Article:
Seagate is now shipping its 10TB helium-filled hard drive in volume, and it’s hit this target without using performance-penalizing technologies like SMR (Shingled Magnetic Recording). While early high-capacity drives used SMR (a technology in which part of each track is overlaid atop the other, resembling shingles), it penalizes drive writes compared with non-shingled perpendicular recording. SMR boosts densities, but it hurts read performance, and more recent drives from all vendors have moved back towards conventional perpendicular recording.
Helium-sealed hard drives have been gradually making their way into data centers and enterprise drives. At 10TB, Seagate is pushing the envelope on absolute drive capacity as well, with seven drive platters and 14 heads in total.
This slide is from an HGST presentation, not Seagate, but it illustrates why drive manufacturers have moved to helium as one method of improving enterprise HDDs. By cutting resistance, they can stack more platters in a given space, thereby increasing drive density. The decreased resistance can also cut power consumption; Seagate reports that helium HDDs can use as much as 2W less power per drive than conventional HDDs. 2W might not sound like much, but if you’ve got an array of several thousand drives, cutting power consumption by 2W is a significant amount of savings that also reduces data center cooling load.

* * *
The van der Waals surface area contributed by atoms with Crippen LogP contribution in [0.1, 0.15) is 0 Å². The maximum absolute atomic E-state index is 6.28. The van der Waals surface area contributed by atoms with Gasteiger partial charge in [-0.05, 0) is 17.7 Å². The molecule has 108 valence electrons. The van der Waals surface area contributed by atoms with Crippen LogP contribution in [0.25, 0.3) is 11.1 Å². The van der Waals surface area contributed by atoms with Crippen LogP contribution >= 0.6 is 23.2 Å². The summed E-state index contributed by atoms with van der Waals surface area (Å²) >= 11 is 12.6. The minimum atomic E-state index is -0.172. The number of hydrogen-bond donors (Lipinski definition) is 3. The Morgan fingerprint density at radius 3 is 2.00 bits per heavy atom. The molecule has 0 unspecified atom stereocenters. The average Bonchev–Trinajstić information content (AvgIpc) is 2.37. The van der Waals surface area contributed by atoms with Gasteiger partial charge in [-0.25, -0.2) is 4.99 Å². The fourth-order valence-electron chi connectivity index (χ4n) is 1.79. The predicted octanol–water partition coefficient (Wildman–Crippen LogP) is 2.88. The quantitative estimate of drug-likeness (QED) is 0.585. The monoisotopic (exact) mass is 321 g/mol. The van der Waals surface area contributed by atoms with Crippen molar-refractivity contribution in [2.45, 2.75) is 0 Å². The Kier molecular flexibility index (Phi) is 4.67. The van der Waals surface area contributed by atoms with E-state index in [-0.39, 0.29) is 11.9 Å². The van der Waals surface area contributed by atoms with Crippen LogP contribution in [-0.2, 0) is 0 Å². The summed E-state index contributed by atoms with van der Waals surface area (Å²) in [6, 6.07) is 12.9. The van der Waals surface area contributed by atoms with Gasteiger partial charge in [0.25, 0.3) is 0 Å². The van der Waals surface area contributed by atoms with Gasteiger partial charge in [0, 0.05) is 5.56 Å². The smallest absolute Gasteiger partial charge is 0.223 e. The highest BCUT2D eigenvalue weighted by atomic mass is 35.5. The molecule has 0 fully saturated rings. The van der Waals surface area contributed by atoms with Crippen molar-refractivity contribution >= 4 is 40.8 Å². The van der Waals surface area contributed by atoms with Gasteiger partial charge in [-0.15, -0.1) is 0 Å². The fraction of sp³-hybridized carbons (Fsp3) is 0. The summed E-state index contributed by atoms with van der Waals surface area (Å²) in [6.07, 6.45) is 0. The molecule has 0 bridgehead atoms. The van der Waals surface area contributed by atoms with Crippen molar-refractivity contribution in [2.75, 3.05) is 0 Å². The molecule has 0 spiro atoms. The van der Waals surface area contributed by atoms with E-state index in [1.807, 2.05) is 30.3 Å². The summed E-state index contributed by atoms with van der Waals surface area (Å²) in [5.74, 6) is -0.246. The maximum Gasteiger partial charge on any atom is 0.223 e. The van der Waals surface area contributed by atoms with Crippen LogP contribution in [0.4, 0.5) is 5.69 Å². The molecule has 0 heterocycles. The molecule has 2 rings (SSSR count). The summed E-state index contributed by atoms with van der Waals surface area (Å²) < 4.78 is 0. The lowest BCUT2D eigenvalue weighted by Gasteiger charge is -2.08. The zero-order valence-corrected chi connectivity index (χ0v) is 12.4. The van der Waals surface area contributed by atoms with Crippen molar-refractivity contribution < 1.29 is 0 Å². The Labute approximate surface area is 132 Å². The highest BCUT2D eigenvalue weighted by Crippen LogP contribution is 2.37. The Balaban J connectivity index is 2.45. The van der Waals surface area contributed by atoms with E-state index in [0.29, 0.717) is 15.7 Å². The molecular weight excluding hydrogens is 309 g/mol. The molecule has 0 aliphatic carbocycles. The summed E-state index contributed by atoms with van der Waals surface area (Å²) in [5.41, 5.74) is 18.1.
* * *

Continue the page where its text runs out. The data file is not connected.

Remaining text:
Part of what’s driving this shift to helium across the enterprise industry is the continuing advance of solid state drives, or SSDs. While enterprise SSDs have been fairly common across the industry for a number of years, concerns about reliability and price ensured that conventional hard drives continued to power the overall market. Decreasing costs and the advent of technologies like 3D NAND have allowed companies like Samsung to move back to older 40nm process technology with superior reliability and overall performance. In short, 3D NAND / V-NAND can be used to create more reliable SSDs that perform better over the long term.
While it’s true there’s still a sizable gap between SSDs and HDDs in cost-per-GB, that gap has been shrinking dramatically in recent years. 1TB SSDs can be had for as little as $219. The enterprise-class SSDs that would compete with similar products from HGST and Seagate are vastly more expensive, in both absolute cost and cost-per-GB — but enterprise hard drives aren’t exactly known for being inexpensive, either. List price for a 6TB helium drive from HGST is currently ~$500, or double the price for a consumer 6TB drive.
Pushing drive capacities upwards is one way enterprise manufacturers can continue to counter encroaching SSDs. Helium drive tech is one capability that’s not expected to come to the mass market — the drives are too difficult to manufacture to easily scale the technology to the cutthroat world of budget hard drives.
Now read: How do SSDs work?